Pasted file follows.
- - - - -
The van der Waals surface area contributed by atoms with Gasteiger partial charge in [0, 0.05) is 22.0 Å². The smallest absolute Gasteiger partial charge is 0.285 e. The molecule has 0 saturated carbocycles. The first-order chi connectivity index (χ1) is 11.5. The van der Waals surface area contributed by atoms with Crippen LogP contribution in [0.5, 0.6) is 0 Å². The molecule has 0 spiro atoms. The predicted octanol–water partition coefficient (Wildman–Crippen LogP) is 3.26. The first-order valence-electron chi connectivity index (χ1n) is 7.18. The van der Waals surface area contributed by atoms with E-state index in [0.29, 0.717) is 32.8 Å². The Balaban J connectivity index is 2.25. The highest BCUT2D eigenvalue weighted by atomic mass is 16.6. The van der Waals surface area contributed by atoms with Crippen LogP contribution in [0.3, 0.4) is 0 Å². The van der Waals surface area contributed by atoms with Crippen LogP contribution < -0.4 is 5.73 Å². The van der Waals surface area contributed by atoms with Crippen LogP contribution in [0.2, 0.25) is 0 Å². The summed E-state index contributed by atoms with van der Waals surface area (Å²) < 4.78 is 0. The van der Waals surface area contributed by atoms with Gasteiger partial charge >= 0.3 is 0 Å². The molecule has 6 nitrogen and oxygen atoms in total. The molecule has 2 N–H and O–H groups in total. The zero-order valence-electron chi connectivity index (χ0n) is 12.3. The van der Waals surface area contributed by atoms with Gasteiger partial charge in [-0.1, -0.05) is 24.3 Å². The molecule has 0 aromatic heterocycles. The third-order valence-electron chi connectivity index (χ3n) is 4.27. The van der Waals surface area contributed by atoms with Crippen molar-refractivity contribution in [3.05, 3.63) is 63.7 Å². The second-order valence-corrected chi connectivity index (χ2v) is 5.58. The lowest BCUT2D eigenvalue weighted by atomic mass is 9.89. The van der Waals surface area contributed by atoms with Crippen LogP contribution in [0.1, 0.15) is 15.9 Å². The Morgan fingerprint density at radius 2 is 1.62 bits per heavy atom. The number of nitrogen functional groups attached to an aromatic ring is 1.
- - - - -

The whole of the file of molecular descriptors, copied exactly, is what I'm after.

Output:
The van der Waals surface area contributed by atoms with Gasteiger partial charge in [0, 0.05) is 22.0 Å². The smallest absolute Gasteiger partial charge is 0.285 e. The molecule has 0 saturated carbocycles. The first-order chi connectivity index (χ1) is 11.5. The van der Waals surface area contributed by atoms with Crippen LogP contribution in [0.5, 0.6) is 0 Å². The molecule has 0 spiro atoms. The predicted octanol–water partition coefficient (Wildman–Crippen LogP) is 3.26. The first-order valence-electron chi connectivity index (χ1n) is 7.18. The van der Waals surface area contributed by atoms with E-state index in [0.29, 0.717) is 32.8 Å². The Balaban J connectivity index is 2.25. The highest BCUT2D eigenvalue weighted by atomic mass is 16.6. The van der Waals surface area contributed by atoms with Crippen LogP contribution in [0.3, 0.4) is 0 Å². The van der Waals surface area contributed by atoms with Crippen LogP contribution < -0.4 is 5.73 Å². The van der Waals surface area contributed by atoms with Crippen LogP contribution in [0.2, 0.25) is 0 Å². The summed E-state index contributed by atoms with van der Waals surface area (Å²) < 4.78 is 0. The van der Waals surface area contributed by atoms with Gasteiger partial charge >= 0.3 is 0 Å². The molecule has 6 nitrogen and oxygen atoms in total. The molecule has 2 N–H and O–H groups in total. The zero-order valence-electron chi connectivity index (χ0n) is 12.3. The van der Waals surface area contributed by atoms with Gasteiger partial charge in [-0.1, -0.05) is 24.3 Å². The molecule has 0 aromatic heterocycles. The third-order valence-electron chi connectivity index (χ3n) is 4.27. The van der Waals surface area contributed by atoms with Crippen molar-refractivity contribution in [3.05, 3.63) is 63.7 Å². The second-order valence-corrected chi connectivity index (χ2v) is 5.58. The lowest BCUT2D eigenvalue weighted by atomic mass is 9.89. The van der Waals surface area contributed by atoms with Crippen LogP contribution in [0.1, 0.15) is 15.9 Å². The Morgan fingerprint density at radius 2 is 1.62 bits per heavy atom. The number of nitrogen functional groups attached to an aromatic ring is 1.